Many of us are currently experiencing March Madness – NCAA tournament, brackets, Cinderellas, etc.  Many in healthcare unfortunately may experience “October Chaos,” as the compliance deadline for the nationwide conversion to the ICD-10 family of diagnostic and procedural codes is set for October 1, 2014.  Marilyn Tavenner, Administrator of the Centers for Medicare and Medicaid Services, at the Healthcare Information and Management Systems Society convention recently said that there will be no more delays to the implementation of this system.  Unfortunately, some are predicting “Chaos” for the October 1st deadline/nationwide conversion rollout.

To mitigate this “chaos,” providers need to make sure they are appropriately preparing now.  While many phases/parts of the healthcare playing field have been delayed and continue to be delayed, the October 1, 2014 deadline for the ICD-10 rollout seems real. What should providers do?

1) Invest now in physician/staff training on documentation;
2) Engage in best practices discussions with other similarly situation providers;
3) Mitigate your risks and assess possible financial impact of coding errors;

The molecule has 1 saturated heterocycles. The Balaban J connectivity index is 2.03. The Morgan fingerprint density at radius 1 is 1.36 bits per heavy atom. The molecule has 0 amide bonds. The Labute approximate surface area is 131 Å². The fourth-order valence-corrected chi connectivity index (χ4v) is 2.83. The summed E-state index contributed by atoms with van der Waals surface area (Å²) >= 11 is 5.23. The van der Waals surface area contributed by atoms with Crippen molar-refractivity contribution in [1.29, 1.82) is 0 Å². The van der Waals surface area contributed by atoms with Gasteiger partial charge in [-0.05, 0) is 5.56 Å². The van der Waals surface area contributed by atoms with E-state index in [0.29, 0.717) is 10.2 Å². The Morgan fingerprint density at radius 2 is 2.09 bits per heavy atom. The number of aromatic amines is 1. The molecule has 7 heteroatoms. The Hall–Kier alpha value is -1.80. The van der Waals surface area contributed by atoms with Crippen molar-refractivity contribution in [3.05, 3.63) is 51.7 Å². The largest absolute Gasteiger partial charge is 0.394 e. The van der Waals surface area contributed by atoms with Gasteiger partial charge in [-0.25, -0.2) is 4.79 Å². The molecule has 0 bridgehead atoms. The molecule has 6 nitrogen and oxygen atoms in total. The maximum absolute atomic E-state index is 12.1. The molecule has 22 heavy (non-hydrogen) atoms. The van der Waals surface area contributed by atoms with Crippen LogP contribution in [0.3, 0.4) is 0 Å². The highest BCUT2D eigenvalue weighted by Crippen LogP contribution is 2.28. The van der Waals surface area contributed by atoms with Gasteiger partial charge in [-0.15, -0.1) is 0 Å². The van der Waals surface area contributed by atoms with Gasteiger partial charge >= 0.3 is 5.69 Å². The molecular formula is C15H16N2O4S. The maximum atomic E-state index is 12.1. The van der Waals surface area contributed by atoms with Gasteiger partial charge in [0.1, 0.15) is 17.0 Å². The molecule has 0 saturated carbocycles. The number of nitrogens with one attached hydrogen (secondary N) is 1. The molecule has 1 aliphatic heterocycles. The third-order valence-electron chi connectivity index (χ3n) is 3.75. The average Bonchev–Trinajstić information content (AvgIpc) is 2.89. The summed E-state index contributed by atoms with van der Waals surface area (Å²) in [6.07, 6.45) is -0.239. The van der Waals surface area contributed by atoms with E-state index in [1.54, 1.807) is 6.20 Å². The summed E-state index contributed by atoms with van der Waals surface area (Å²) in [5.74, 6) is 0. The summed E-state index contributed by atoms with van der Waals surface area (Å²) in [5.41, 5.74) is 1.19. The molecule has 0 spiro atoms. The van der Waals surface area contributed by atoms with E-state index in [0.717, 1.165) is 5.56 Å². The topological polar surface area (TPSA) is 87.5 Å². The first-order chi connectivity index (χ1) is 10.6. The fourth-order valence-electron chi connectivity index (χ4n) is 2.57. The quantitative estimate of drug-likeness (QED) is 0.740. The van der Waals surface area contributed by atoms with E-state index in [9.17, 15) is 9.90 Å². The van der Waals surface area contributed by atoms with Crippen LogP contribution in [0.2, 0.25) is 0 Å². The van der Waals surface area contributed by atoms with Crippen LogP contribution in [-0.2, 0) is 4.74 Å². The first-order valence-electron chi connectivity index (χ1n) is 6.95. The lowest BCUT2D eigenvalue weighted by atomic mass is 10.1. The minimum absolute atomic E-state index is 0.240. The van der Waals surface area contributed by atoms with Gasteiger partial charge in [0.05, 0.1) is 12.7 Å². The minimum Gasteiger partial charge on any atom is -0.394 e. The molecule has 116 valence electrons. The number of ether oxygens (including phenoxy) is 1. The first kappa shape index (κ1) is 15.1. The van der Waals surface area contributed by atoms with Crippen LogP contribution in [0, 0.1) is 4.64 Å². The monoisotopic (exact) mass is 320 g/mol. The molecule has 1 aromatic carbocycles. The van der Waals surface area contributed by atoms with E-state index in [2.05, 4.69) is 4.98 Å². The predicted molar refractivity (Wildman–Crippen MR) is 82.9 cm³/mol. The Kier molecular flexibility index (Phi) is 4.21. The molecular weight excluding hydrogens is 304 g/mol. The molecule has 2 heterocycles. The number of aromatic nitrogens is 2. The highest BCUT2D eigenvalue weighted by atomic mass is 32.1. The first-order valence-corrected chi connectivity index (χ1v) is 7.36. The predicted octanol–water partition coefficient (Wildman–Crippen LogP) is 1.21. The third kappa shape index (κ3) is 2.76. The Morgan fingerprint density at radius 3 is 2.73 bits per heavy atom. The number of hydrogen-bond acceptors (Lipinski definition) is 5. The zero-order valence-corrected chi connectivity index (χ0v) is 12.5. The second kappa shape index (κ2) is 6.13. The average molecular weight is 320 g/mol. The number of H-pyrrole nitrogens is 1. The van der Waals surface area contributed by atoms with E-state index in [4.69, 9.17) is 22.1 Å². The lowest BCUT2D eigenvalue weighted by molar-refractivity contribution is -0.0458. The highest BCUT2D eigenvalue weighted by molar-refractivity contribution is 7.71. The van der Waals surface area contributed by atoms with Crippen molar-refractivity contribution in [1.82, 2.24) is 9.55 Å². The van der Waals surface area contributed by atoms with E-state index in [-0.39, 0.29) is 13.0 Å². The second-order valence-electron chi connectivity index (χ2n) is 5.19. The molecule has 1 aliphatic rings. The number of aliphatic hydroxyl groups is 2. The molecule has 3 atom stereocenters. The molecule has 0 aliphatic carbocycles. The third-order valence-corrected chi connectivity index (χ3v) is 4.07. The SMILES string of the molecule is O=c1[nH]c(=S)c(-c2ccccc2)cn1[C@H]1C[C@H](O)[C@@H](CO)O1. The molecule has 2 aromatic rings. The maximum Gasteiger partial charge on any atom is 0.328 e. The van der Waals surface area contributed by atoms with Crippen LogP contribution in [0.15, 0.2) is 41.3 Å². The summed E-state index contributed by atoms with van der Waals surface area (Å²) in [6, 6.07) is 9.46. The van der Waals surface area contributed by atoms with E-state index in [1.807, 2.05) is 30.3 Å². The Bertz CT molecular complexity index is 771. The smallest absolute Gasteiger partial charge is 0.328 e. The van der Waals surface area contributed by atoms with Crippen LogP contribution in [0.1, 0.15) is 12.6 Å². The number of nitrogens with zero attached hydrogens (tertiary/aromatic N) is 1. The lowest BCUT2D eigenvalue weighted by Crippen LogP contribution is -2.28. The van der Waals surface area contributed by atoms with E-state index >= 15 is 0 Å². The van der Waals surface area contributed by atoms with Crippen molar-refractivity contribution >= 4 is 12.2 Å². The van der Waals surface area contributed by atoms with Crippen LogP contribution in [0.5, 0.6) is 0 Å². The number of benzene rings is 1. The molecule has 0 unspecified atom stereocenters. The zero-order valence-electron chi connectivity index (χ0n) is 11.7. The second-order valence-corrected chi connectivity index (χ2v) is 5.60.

4) Work with your team (physicians, payors, provider groups, vendors, consultants, and secondary data users) to ensure everyone is prepared.

Unfortunately, this process, preparation and implementation will be expensive for the physicians/providers. Fiercehealth IT reported on criticism of the rollout by the American Medical Association, which published a report concluding that ICD-10 implementation costs will be more expensive for physician providers than previously thought. My conversations with providers has unfortunately supported this proposition that costs financially and in resources are high. The study provided an update of 2008 research and predicted small practice costs will range anywhere from $56,639 to more than $226,000, and for medium-sized practices it expects costs will be between $213,364 and $824,735 for implementation.

Perhaps, as troubling as the information in this costs study is, a recent study by the Medical Group Management Association found that less than 10 percent of responding physician practices were ready for the transition to ICD-10.

In short, the deadline is coming; physician practices and providers need to act immediately.

I do note that just as I was writing this blog post, I saw that attached to the proposed SGR Fix Bill was a proposed delay in the implementation of ICD-10 until October 1, 2015.  I guess in this healthcare environment, one can never say “never.” We can hope for the delay to make sure everything is ready, but prudence dictates taking steps now to prepare.